Wayfinding in West Sacramento
In June 2018, WALKSacramento and the City of West Sacramento launched a first-of-its kind school-based active transportation wayfinding pilot program. The program leveraged existing Safe Routes to School efforts to encourage families to walk or bike from school to other parts of the community and provide feedback on their trips to inform future iterations of the wayfinding program.
Since the launch of the program, the City of West Sacramento has been awarded funding by the Yolo-Solano Air Quality Management District to permanently install wayfinding signs that focus on walking and biking.
City of West Sacramento
Caltrans Safe Routes to School
June 2018 – November 2018
What is wayfinding?
Wayfinding is a signage system to help people orient themselves in a space. Signage uses visual cues to direct people from point A to point B or highlight points of interest. Good wayfinding systems are intuitive with clear and concise messaging, shows only information that is relevant to the space, location, or navigation path, uses graphics effectively and efficiently, and does not include excessive information that may confuse the audience. Wayfinding programs can be temporary or permanent and are a perfect way to encourage people to explore your community in a new way.
The goal of the program was to help residents and visitors make decisions about their travel behaviors to reduce vehicle miles traveled (VMT) and increase bicycle and pedestrian mode share. Furthermore, the program encouraged families to visit community destinations in West Sacramento by foot and/or bicycle, exposing students and parents to alternative modes as viable transportation options rather than just for recreation. Finally, the program was intended to highlight key community destinations and pilot an active transportation wayfinding approach with opportunities for user feedback in order to inform future, more permanent wayfinding programs as well as community-identified infrastructure improvements.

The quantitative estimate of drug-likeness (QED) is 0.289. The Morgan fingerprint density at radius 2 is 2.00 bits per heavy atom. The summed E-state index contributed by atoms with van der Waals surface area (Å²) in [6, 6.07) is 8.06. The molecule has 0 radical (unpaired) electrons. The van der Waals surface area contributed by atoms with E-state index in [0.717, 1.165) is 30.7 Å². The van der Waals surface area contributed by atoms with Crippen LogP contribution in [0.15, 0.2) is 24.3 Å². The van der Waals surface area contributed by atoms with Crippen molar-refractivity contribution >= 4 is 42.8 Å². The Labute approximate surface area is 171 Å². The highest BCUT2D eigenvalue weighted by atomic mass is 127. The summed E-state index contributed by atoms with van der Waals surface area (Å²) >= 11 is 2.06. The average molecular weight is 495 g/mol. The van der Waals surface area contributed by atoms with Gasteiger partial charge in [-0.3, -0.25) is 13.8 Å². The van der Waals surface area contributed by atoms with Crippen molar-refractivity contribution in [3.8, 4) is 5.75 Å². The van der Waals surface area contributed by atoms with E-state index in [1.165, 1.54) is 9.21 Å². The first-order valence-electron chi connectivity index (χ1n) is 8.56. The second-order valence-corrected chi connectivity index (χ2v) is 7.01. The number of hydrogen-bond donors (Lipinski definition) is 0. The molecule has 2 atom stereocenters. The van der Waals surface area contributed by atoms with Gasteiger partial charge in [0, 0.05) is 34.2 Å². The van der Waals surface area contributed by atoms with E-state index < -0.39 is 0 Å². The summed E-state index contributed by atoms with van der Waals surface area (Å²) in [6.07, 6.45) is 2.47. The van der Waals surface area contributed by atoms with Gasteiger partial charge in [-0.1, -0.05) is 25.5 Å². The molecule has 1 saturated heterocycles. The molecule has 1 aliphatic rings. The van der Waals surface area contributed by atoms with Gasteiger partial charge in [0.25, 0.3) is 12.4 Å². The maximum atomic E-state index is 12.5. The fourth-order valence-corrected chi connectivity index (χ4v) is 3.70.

Pre-Program Surveying and Methodology
The signage system built upon work already underway to encourage more walking and biking to school. West Sacramento is a community with many families, and as such, the pilot program used school sites as hubs from which to direct users to other parts of the community. Community surveys were distributed to identify popular destinations within a one-mile radius of schools for walking and biking. Respondents requested community amenities such as parks, trails, community centers, and local businesses be highlighted on the signs. Respondents also indicated that they were willing to walk up to one mile or bike up to three miles to a destination in ideal conditions.
Thirty-four destinations were identified based on the survey findings, with thirty locations for sign placement. In some cases, routes to farther, high-profile destinations such as Raley Field and City Hall were included as a city-wide connection.
The wayfinding program with the City of West Sacramento was the first of its kind to be implemented at the school-district level in the Sacramento Region. The project supported implementation of the City of West Sacramento’s Bicycle, Pedestrian, and Trails Master Plan which includes active transportation focused wayfinding as an action item. Additionally, the project supported the roll out of the regional bike share system and the City of West Sacramento’s micro-transit pilot. While it is difficult to evaluate the effect of wayfinding programs on VMT reductions, resident feedback indicated that they can be an effective tool for education and encouragement around use of alternative modes that support larger mode shift goals at the community level.
Since the launch of the program, the City of West Sacramento has been awarded funding by the Yolo-Solano Air Quality Management District to permanently install wayfinding signs that focus on walking and biking. Neighboring cities in the Sacramento Region have also inquired about developing active-transportation focused wayfinding programs in their own communities.
The positive reception of the system and feedback provided by the community indicated that additional, low-stress pedestrian and bicycle connections throughout the City are desired and would encourage mode shift to active transportation modes for recreation and leisure trips.